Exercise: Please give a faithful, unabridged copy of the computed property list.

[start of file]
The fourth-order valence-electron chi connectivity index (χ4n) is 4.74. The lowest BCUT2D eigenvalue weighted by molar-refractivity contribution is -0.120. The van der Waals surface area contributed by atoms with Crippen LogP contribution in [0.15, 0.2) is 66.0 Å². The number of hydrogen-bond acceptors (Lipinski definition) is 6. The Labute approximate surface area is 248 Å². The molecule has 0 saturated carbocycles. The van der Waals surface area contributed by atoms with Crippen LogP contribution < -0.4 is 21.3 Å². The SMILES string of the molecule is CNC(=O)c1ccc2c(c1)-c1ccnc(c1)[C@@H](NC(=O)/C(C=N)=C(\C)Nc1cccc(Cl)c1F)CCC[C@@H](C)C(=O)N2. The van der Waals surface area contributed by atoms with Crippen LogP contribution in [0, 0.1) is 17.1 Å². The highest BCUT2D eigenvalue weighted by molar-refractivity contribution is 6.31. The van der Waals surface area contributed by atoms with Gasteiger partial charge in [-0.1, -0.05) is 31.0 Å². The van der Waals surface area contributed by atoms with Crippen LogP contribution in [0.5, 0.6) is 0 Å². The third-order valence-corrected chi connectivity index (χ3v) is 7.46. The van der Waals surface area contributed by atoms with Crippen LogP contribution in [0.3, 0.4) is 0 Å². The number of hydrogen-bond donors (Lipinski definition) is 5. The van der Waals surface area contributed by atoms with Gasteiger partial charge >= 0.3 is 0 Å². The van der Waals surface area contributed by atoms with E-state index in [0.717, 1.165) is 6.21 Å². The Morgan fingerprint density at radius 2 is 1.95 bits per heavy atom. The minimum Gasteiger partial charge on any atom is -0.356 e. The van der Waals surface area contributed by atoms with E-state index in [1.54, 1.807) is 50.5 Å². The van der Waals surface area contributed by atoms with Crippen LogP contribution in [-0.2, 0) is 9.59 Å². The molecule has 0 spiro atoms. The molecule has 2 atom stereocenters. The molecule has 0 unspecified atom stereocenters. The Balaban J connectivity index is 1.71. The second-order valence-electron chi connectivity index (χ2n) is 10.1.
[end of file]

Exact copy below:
The fourth-order valence-electron chi connectivity index (χ4n) is 4.74. The lowest BCUT2D eigenvalue weighted by molar-refractivity contribution is -0.120. The van der Waals surface area contributed by atoms with Crippen LogP contribution in [0.15, 0.2) is 66.0 Å². The number of hydrogen-bond acceptors (Lipinski definition) is 6. The Labute approximate surface area is 248 Å². The molecule has 0 saturated carbocycles. The van der Waals surface area contributed by atoms with Crippen LogP contribution < -0.4 is 21.3 Å². The SMILES string of the molecule is CNC(=O)c1ccc2c(c1)-c1ccnc(c1)[C@@H](NC(=O)/C(C=N)=C(\C)Nc1cccc(Cl)c1F)CCC[C@@H](C)C(=O)N2. The van der Waals surface area contributed by atoms with Crippen LogP contribution in [0, 0.1) is 17.1 Å². The highest BCUT2D eigenvalue weighted by molar-refractivity contribution is 6.31. The van der Waals surface area contributed by atoms with Gasteiger partial charge in [-0.1, -0.05) is 31.0 Å². The van der Waals surface area contributed by atoms with Crippen LogP contribution in [0.5, 0.6) is 0 Å². The third-order valence-corrected chi connectivity index (χ3v) is 7.46. The van der Waals surface area contributed by atoms with Crippen LogP contribution in [0.3, 0.4) is 0 Å². The number of hydrogen-bond donors (Lipinski definition) is 5. The van der Waals surface area contributed by atoms with Gasteiger partial charge >= 0.3 is 0 Å². The van der Waals surface area contributed by atoms with E-state index in [0.717, 1.165) is 6.21 Å². The Morgan fingerprint density at radius 2 is 1.95 bits per heavy atom. The minimum Gasteiger partial charge on any atom is -0.356 e. The van der Waals surface area contributed by atoms with E-state index in [1.54, 1.807) is 50.5 Å². The van der Waals surface area contributed by atoms with Crippen LogP contribution in [-0.2, 0) is 9.59 Å². The molecule has 0 spiro atoms. The molecule has 2 atom stereocenters. The molecule has 0 unspecified atom stereocenters. The Balaban J connectivity index is 1.71. The second-order valence-electron chi connectivity index (χ2n) is 10.1.